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Recent Tasting Notes
Received the tasting set from Hibiki-An today with this tea in it.
First thing that I noticed – the leaves color is really bright. I’d say its as bright(emeraldishy) green as Verdant’s TGY after it unrolled (I know, I know they are totally different in taste :) )
So is the liquid actually – greenish :) never had a chinese tea assume such a color so I guess it’s japanese specialty. The liquid came out a bit opaque as there were some dusty particles in the tea but its ok.
The taste is… well, unlike any other green tea. I guess the process of steaming the leaves used for sencha really makes a difference. A huge one I’d say. Actually, I can feel the steaminess in the taste :) It is watery and bittery and very floral-greenishy but at the same time with a kinda sweet aftertaste that lingers after the liquid went further down.
The second infusion is much smoother in taste in compariosn, the bitterness of first steeping has been tamed and the underlying profile is more discernable.
What’s interesting – the liquid seems thick with taste. As if every bit of it contains tea powder(almost like matcha) that constantly releases more tea particles. This is not the case here ofc, but the feeling is kinda the same.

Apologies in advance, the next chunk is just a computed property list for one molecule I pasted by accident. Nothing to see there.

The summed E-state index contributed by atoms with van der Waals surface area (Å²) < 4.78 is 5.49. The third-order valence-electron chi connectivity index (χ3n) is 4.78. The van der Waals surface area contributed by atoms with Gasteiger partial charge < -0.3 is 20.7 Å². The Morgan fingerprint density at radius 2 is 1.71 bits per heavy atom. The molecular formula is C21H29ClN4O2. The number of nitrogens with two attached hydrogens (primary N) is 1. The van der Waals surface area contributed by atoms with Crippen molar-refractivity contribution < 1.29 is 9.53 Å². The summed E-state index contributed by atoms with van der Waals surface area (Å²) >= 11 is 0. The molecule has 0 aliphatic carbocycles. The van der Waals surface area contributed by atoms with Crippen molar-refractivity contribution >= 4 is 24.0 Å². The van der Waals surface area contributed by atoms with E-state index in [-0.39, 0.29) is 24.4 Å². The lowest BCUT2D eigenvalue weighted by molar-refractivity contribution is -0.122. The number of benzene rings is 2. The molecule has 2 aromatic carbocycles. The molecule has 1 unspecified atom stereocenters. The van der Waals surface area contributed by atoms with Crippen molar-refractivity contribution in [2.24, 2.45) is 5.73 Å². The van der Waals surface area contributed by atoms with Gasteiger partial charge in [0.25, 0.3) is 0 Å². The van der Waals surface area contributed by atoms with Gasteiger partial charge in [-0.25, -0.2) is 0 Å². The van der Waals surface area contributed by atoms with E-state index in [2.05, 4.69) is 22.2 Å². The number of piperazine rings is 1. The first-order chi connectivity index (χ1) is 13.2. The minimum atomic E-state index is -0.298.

Overall – very fresh, thick, kinda bitter and sweet and refreshing at the same time. I like it.
P.S. I’d say that the strongest characteristic of this tea is a powerful and long lasting buttery-sweet aftertaste underneath the tongue.
UPD: this tea totally obliterates thirst. I’ve had 2 cups and I have to force myself to drink the third. On one hand – it is just as tasty, on the other – I do not want to drink anything anymore. >_
Wow, did not think this would hold up so long while the Pinnacle has deteriorated so much. Both are still very good, but this still tastes freakin’ awesome.
This has been vacuum-sealed (after flushing with a mix of N2, CO2, and Argon) since June and kept around 13C this whole time with very little temperature flux, so I kinda hoped it would still be good. I opened up the Pinnacle about a month ago (nearly the same storage conditions apart from a wider temp range from 13-21C) and was really disappointed with the quality drop, though I wasn’t surprised. Still good, just not wondrous.
I bought this in May and it has actually changed very little since June – especially considering Hibiki-an makes a point of selling Shincha with slightly higher moisture content. Even after vacuum-sealing, most of ‘em decline sharply around 6 months.
Brewed 7g leaf per 200g 75C water in a non-porous Kyusu with about 2cm headspace. Three back-to-back 1 minute infusions with water 92-89C in the kettle weighed out into a glass Chahai to settle down to 80C for pouring onto the tea, which evenly knocked down to 74-76C in the Kyusu.